Every dental insurance plan is different - we're talking about a wide range of deductibles, premiums, restrictions, etc. However, they all have one thing in common - they are asking you to insure something that is not necessary. Let me explain, the concept of "insurance" is to reduce your risk by being pooled in the event of a catastrophic financial or medical event. Insurance is not necessary for routine maintenance events like dental. Especially in Canada, where the public healthcare system will take care of emergency medical events.
Why is private health insurance not necessary for planned, non-catastrophic events?
An example of a planned, non-catastrophic event is your routine dental appointment. Most people schedule a teeth cleaning at least once a year. It is non-catastrophic because there is no financial or health risk involved. Most health and dental costs typically fall under planned routine events.
Why is insurance not needed for these events? Well, let’s think about the definition of insurance. The purpose of insurance is to transfer individual risk away, into a collective pool, effectively nullifying the risk. In the case of insurance, it means paying a fee to an insurer, which keeps you within the collective pool.
Back to the example: there is little risk involved with a dental appointment. Furthermore, it is planned ahead of time. There is no point to insuring low risk, non-catastrophic, planned events. You are better off paying the costs upfront.
When do you need insurance?
Insurance is reserved for unplanned events that possess a low probability of occurring but a high consequence or cost. Consider your home burning down: it's relatively unlikely to occur, but if it does, there is a tremendous cost associated with the event. In this example, insurance is a must-have.
What if I received an unplanned, catastrophic dental cost?
As the name suggests, maintenance events like your dental appointments are routine and expected. If you are going to your dentist on a regular basis (once or twice a year), then the medical professional will be able to check up on your diet, hygiene, and general health consistently. You should never be blindsided by a sudden expense that you wouldn't already expect. You are much better off claiming these medical expenses through a Health Spending Account (HSA) and saving up an emergency fund inside of a savings account instead of paying monthly unrecoverable premiums on a health insurance plan that wouldn't even cover 100% of your dental costs.
When is something not insurable?
Events that are classified as having a high probability and high cost are generally not insurable by insurance companies (or at least require very expensive premiums) as these present significant risk. An example of this type of scenario may be a person that wishes to build a house in a known flood plain. Insurance companies are likely to view the probability of a flood occurring and the associated cost of resulting damage as too high, making it therefore impossible for this person to obtain flood insurance.
Going Full Circle - when you don't need insurance
Regular health and dental expenses not covered by provincial healthcare. This includes such events as a teeth cleaning, obtaining prescriptions and vision checkups.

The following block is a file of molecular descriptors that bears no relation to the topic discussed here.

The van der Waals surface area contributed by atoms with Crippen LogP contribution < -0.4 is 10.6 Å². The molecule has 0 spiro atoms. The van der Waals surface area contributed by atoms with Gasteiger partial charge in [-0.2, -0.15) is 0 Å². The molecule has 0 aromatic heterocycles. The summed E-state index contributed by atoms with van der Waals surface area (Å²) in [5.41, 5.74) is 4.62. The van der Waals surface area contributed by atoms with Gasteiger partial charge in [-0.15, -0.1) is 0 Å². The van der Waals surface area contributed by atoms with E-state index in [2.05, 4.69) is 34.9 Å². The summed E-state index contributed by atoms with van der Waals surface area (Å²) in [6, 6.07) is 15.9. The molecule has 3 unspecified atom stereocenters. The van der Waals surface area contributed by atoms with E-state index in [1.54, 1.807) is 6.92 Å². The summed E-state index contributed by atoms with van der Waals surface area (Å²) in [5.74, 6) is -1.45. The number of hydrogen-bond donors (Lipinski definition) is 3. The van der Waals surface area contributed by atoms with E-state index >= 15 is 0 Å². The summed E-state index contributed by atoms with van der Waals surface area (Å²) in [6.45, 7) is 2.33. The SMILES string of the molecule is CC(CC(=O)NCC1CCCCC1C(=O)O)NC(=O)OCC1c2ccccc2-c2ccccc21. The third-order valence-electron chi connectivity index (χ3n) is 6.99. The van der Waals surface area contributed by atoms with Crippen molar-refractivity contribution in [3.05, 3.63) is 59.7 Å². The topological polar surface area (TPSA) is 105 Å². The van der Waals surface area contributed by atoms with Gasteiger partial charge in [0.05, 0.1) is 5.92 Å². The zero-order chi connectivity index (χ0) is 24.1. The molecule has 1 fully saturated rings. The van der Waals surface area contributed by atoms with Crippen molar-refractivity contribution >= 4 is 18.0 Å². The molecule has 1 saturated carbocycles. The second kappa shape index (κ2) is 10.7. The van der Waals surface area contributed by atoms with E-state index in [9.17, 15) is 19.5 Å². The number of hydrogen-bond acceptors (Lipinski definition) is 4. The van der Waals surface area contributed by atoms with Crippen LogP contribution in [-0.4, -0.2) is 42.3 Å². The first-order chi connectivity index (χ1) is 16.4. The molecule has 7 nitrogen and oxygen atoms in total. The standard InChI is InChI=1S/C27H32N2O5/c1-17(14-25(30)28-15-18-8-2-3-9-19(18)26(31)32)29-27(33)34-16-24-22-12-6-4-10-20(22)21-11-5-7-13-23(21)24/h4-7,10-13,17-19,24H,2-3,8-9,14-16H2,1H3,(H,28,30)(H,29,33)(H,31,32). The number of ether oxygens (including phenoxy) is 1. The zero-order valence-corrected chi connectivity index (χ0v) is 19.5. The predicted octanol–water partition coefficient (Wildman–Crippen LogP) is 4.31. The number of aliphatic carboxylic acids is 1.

The probability of these types of events occurring for the average person is likely to be moderate-to-high, but the cost of such occurrences are considered to be relatively low. Remember that insurance, as defined above, is designed to protect you against the risks of the unknown. Yet, these regular health and dental expenses are generally expected. So why is health and dental insurance actually considered to be "insurance"?
If one examines the premiums paid by an average small business for this type of "insurance," one will find that the costs of the coverage outweighs the out-of-pocket costs of paying for these expenses by oneself.
Keep in mind that most traditional plans don't even pay for the entire amount of typical additional health and dental expenses (this is known as "co-pay"). In addition, these plans generally possess severe restrictions or simply don't cover every form of moderate-to-major type of expense, such as laser eye surgery and orthodontics.
What are alternatives to insurance for a small business owner?
There is a viable alternative to cover health and dental expenses.
A Health Spending Account (HSA) is the best-kept tax secret for Canadian small business owners. It works by eliminating the tax on all your medical expenses and is 100% compliant with CRA guidelines. Through the HSA, health and dental benefits are fully tax deductible to the business and received 100% tax free by the employees. Eligible expenses can range from a new pair of prescription sunglasses to massages to a visit to the dentist. HSA plans provide flexibility for employees and cost savings for employers. It has no premiums, deductibles, copay, or complex terms.
What are the benefits of a Health Spending Account?
There are many to name, but here are some of the strong points for a small business with employees:
- Ease of use when it comes to setting up and using the plan from both an employee and employer perspective.
- The employee won’t have to look through documents to understand their coverage and deductibles. They simply receive a limit and get reimbursed 100% tax free on medical costs.
- The employer will only have to spend when an employee claims… unlike insurance, where money is lost to an unrecoverable premium even if employees do not claim.
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